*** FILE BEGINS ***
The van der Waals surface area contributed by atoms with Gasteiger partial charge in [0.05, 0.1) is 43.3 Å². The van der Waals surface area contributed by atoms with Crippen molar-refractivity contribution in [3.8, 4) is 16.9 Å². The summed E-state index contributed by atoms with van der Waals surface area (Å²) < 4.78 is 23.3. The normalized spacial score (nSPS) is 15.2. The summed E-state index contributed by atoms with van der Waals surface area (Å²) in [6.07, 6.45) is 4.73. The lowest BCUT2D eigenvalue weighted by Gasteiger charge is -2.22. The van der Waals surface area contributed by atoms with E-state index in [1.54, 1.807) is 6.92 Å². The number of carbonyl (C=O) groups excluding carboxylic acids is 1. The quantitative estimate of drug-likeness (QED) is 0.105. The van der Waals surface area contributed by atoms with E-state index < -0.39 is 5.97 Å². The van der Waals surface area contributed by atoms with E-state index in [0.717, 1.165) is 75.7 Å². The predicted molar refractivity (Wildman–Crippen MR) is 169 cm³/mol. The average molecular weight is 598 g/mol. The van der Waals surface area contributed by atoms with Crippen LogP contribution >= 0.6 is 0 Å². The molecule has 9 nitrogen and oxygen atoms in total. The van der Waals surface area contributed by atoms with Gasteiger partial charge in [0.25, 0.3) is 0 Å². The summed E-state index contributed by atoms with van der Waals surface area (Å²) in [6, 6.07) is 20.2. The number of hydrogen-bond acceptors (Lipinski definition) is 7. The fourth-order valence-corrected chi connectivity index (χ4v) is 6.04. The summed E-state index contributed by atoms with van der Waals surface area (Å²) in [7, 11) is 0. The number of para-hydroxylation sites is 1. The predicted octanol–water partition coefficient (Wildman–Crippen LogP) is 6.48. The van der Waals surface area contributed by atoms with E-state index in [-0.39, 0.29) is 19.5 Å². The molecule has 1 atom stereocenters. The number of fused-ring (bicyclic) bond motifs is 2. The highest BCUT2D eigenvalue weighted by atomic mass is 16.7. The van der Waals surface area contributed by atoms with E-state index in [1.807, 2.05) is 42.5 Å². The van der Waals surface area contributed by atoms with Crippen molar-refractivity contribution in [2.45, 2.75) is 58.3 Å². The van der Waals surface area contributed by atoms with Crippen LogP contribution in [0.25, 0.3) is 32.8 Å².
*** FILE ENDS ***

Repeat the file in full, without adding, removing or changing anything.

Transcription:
The van der Waals surface area contributed by atoms with Gasteiger partial charge in [0.05, 0.1) is 43.3 Å². The van der Waals surface area contributed by atoms with Crippen molar-refractivity contribution in [3.8, 4) is 16.9 Å². The summed E-state index contributed by atoms with van der Waals surface area (Å²) < 4.78 is 23.3. The normalized spacial score (nSPS) is 15.2. The summed E-state index contributed by atoms with van der Waals surface area (Å²) in [6.07, 6.45) is 4.73. The lowest BCUT2D eigenvalue weighted by Gasteiger charge is -2.22. The van der Waals surface area contributed by atoms with E-state index in [1.54, 1.807) is 6.92 Å². The number of carbonyl (C=O) groups excluding carboxylic acids is 1. The quantitative estimate of drug-likeness (QED) is 0.105. The van der Waals surface area contributed by atoms with E-state index < -0.39 is 5.97 Å². The van der Waals surface area contributed by atoms with E-state index in [0.717, 1.165) is 75.7 Å². The predicted molar refractivity (Wildman–Crippen MR) is 169 cm³/mol. The average molecular weight is 598 g/mol. The van der Waals surface area contributed by atoms with Crippen LogP contribution >= 0.6 is 0 Å². The molecule has 9 nitrogen and oxygen atoms in total. The van der Waals surface area contributed by atoms with Gasteiger partial charge in [0.25, 0.3) is 0 Å². The summed E-state index contributed by atoms with van der Waals surface area (Å²) in [6, 6.07) is 20.2. The number of hydrogen-bond acceptors (Lipinski definition) is 7. The fourth-order valence-corrected chi connectivity index (χ4v) is 6.04. The summed E-state index contributed by atoms with van der Waals surface area (Å²) in [7, 11) is 0. The number of para-hydroxylation sites is 1. The predicted octanol–water partition coefficient (Wildman–Crippen LogP) is 6.48. The van der Waals surface area contributed by atoms with E-state index in [-0.39, 0.29) is 19.5 Å². The molecule has 1 atom stereocenters. The number of fused-ring (bicyclic) bond motifs is 2. The highest BCUT2D eigenvalue weighted by atomic mass is 16.7. The van der Waals surface area contributed by atoms with E-state index in [1.807, 2.05) is 42.5 Å². The van der Waals surface area contributed by atoms with Crippen molar-refractivity contribution in [2.45, 2.75) is 58.3 Å². The van der Waals surface area contributed by atoms with Crippen LogP contribution in [0.25, 0.3) is 32.8 Å².